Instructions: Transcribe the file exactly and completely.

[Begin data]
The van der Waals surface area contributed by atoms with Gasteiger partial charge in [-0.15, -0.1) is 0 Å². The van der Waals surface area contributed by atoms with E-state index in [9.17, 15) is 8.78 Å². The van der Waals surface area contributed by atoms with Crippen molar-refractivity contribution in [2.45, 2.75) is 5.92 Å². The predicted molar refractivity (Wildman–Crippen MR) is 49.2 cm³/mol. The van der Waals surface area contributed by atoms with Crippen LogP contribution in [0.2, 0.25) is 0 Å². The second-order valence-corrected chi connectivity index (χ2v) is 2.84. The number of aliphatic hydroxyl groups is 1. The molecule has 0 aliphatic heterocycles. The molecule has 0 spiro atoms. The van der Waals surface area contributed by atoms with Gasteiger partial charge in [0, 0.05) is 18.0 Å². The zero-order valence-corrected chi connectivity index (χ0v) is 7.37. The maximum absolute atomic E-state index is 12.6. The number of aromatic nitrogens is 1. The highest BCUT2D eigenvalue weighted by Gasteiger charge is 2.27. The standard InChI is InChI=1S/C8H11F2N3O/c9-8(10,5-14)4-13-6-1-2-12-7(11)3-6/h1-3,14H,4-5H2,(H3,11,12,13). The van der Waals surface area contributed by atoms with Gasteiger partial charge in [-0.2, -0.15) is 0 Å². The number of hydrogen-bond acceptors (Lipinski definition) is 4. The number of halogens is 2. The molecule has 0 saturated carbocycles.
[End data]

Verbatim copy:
The van der Waals surface area contributed by atoms with Gasteiger partial charge in [-0.15, -0.1) is 0 Å². The van der Waals surface area contributed by atoms with E-state index in [9.17, 15) is 8.78 Å². The van der Waals surface area contributed by atoms with Crippen molar-refractivity contribution in [2.45, 2.75) is 5.92 Å². The predicted molar refractivity (Wildman–Crippen MR) is 49.2 cm³/mol. The van der Waals surface area contributed by atoms with Crippen LogP contribution in [0.2, 0.25) is 0 Å². The second-order valence-corrected chi connectivity index (χ2v) is 2.84. The number of aliphatic hydroxyl groups is 1. The molecule has 0 aliphatic heterocycles. The molecule has 0 spiro atoms. The van der Waals surface area contributed by atoms with Gasteiger partial charge in [0, 0.05) is 18.0 Å². The zero-order valence-corrected chi connectivity index (χ0v) is 7.37. The maximum absolute atomic E-state index is 12.6. The number of aromatic nitrogens is 1. The highest BCUT2D eigenvalue weighted by Gasteiger charge is 2.27. The standard InChI is InChI=1S/C8H11F2N3O/c9-8(10,5-14)4-13-6-1-2-12-7(11)3-6/h1-3,14H,4-5H2,(H3,11,12,13). The van der Waals surface area contributed by atoms with Gasteiger partial charge in [-0.2, -0.15) is 0 Å². The number of hydrogen-bond acceptors (Lipinski definition) is 4. The number of halogens is 2. The molecule has 0 saturated carbocycles.